Vertigo refers to a sensation that your environment is spinning around in circles, and you might lose balance and fall. When you have vertigo, objects may suddenly appear skewed, or if they are moving and you may feel off-balance and dizzy. Some people also experience nausea and vomiting. The interesting thing about vertigo is that it is not a disease in itself. In fact, Greater New Orleans vertigo specialists address vertigo by treating the underlying condition. Here is a look at some of these vertigo-causing conditions and how they can make life unbearable if left untreated.
Benign Paroxysmal Positional Vertigo (BPPV)
Benign Paroxysmal Positional Vertigo, or BPPV, is the most common cause of vertigo. Currently, medical specialists are unclear as to what causes it, but it is more common in old age. BPPV is characterized by spinning dizziness that occurs when your brain receives inaccurate signals from your ears. This happens when the calcium carbonate crystals in structures in your ears called otolith organs become dislodged and fall into the canals. Typically, these crystals rub against the sensory hairs in your ear when you move, causing miscommunication. BPPV vertigo often lasts about 60 seconds and can be accompanied by nausea. It may also happen when you turn over in bed, sit up, or lie down.
Meniere’s disease is another common cause of vertigo. This condition causes fluid buildup inside the ear, which leads to sudden-onset dizzy spells. Sometimes, the vertigo is accompanied by ringing in the ears or tinnitus, a feeling of fullness in the ear, and fluctuating hearing loss. Meniere’s disease is more prevalent between the ages of 40 and 60 and, according to the National Institute on Deafness and Other Communication Disorders, affects about 615,000 people in the US. Like BPPV, doctors do not know what causes this condition except that it may stem from an autoimmune reaction, viral infection, or blood vessel constriction. It may also run in families.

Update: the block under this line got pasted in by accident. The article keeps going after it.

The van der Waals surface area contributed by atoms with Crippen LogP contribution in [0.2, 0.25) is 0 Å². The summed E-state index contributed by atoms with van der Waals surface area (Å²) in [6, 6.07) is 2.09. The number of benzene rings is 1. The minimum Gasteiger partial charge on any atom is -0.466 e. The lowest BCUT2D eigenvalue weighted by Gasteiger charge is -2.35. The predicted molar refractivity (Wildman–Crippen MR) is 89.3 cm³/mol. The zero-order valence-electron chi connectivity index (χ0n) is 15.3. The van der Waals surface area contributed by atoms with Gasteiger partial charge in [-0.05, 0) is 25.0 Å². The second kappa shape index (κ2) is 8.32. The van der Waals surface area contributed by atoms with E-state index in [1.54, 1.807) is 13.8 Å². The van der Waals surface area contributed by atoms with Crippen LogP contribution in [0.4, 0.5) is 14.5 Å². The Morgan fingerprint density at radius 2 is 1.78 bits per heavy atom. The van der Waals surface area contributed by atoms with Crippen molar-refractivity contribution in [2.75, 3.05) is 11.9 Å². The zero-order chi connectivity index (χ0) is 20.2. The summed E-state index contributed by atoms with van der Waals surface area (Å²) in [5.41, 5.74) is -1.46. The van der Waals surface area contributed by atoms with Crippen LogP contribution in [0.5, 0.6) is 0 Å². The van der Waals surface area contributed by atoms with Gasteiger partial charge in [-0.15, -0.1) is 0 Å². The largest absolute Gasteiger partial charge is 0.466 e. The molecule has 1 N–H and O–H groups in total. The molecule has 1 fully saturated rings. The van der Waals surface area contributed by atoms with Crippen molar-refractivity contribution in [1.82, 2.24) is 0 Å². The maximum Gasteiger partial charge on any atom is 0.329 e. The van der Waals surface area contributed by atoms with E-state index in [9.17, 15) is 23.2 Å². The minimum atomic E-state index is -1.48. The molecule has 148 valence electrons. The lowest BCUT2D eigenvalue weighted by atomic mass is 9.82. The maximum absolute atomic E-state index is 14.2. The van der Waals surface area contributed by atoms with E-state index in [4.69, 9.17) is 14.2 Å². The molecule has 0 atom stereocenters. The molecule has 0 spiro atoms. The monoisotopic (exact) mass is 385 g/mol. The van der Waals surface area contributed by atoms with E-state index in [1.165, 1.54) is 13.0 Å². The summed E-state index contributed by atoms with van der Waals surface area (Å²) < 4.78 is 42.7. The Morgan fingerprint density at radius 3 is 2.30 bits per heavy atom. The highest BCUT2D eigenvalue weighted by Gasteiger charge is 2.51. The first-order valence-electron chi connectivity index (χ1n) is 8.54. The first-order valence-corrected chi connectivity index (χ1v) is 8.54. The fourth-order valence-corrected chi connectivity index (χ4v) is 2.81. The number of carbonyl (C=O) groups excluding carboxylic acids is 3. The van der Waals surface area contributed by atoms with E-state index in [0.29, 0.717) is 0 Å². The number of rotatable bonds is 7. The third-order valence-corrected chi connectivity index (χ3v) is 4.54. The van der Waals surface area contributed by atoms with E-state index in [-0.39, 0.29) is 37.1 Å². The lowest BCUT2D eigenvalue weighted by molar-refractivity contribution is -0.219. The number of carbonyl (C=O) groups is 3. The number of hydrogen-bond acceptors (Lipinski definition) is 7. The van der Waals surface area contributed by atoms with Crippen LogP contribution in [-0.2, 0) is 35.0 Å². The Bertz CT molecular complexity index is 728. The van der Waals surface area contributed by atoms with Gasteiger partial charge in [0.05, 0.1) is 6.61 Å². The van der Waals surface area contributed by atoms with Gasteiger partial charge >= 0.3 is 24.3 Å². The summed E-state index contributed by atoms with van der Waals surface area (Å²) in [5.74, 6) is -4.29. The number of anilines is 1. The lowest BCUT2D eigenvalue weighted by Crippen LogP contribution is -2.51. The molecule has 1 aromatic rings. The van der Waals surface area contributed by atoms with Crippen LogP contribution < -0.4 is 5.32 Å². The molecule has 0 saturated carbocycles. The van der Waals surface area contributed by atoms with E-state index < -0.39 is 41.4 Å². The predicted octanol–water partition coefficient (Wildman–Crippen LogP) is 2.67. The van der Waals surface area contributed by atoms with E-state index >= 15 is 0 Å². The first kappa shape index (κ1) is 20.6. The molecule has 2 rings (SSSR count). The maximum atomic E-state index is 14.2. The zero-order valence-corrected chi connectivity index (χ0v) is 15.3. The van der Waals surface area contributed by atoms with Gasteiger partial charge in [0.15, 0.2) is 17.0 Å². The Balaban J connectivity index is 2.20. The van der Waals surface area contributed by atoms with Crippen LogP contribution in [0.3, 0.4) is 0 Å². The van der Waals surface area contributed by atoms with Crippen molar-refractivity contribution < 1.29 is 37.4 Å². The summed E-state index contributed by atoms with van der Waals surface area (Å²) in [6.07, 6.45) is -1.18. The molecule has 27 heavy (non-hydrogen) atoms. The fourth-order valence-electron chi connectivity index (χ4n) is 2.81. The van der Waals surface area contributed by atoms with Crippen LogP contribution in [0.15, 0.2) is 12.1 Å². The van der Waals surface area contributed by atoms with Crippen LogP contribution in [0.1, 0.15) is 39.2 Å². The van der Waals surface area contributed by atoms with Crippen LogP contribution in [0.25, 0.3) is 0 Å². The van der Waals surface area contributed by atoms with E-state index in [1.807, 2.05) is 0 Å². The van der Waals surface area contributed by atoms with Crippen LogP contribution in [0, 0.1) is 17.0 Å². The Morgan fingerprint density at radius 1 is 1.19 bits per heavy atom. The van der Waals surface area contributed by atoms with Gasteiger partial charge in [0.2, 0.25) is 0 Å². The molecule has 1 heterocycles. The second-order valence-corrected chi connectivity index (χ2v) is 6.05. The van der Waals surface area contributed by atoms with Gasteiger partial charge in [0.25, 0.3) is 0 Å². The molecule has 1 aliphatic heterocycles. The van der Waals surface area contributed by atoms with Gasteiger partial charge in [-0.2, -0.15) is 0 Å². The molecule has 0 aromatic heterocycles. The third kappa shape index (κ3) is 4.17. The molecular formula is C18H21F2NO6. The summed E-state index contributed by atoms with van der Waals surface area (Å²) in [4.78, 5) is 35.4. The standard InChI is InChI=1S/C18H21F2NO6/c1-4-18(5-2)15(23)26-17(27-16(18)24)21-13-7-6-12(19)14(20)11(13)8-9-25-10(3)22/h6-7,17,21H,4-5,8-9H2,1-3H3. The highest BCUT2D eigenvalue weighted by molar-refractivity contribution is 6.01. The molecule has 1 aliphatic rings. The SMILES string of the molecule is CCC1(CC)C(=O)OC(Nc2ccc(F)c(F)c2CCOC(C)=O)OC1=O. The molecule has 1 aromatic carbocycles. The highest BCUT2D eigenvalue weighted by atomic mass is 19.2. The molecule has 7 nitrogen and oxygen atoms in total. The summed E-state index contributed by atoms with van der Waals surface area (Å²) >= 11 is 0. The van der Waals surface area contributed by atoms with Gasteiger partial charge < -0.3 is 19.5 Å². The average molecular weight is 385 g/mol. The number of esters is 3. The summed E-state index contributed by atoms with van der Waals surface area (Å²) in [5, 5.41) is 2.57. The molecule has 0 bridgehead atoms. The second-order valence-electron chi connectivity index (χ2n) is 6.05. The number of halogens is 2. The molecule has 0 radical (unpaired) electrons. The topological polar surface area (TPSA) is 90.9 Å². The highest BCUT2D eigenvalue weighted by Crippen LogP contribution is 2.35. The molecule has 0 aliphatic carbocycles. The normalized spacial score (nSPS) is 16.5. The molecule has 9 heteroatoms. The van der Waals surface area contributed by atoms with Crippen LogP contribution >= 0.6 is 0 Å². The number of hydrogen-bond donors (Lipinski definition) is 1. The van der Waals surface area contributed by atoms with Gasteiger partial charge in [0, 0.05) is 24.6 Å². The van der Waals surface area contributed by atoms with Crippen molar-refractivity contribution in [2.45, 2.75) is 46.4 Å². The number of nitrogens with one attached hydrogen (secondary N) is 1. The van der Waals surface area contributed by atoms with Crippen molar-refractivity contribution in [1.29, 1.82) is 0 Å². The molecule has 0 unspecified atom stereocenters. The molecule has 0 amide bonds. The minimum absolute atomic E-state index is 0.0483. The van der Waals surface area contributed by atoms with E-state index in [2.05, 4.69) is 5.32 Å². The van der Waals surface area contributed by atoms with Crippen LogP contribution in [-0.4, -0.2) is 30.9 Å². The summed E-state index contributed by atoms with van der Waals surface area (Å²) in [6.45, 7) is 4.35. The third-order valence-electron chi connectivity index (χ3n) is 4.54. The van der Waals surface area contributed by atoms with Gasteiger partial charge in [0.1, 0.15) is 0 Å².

Labyrinthitis refers to an infection-caused problem in the inner ear. When you get an ear infection, your inner ear and nerves may get inflamed, leading to balance problems. This is especially true when the infection occurs in the labyrinth where your vestibulocochlear nerve is located. This nerve communicates head motion, position, and sound to your brain. Consequently, its inflammation can cause problems like hearing loss, tinnitus, vision changes, ear pain, headaches, and vertigo.
Vestibular neuritis is the inflammation of the vestibular nerve. It shares similar properties with labyrinthitis but does not affect your hearing. Usually, patients with this condition experience severe nausea and blurred vision alongside vertigo.
Cholesteatoma is a medical condition characterized by benign skin growth that develops in the middle ear. It is usually caused by repeated ear infections and can cause hearing loss, dizziness, and vertigo. Because the growth develops behind the eardrum, the cholesteatoma can damage the bony structures in the middle ear. This is what may cause hearing loss.
Get Your Vertigo Symptoms Diagnosed Today
Vertigo causes you to suddenly feel like the room is spinning, even when nobody else feels the same. This can be unsettling, more so when it worsens when you move your head. To help restore order to your life, ENT specialists diagnose and treat the cause of vertigo. They perform tests to determine what is causing this symptom, then provide treatment to relieve it and other signs like dizziness. If you have experienced multiple episodes of vertigo recently, call a specialist to get a proper diagnosis today.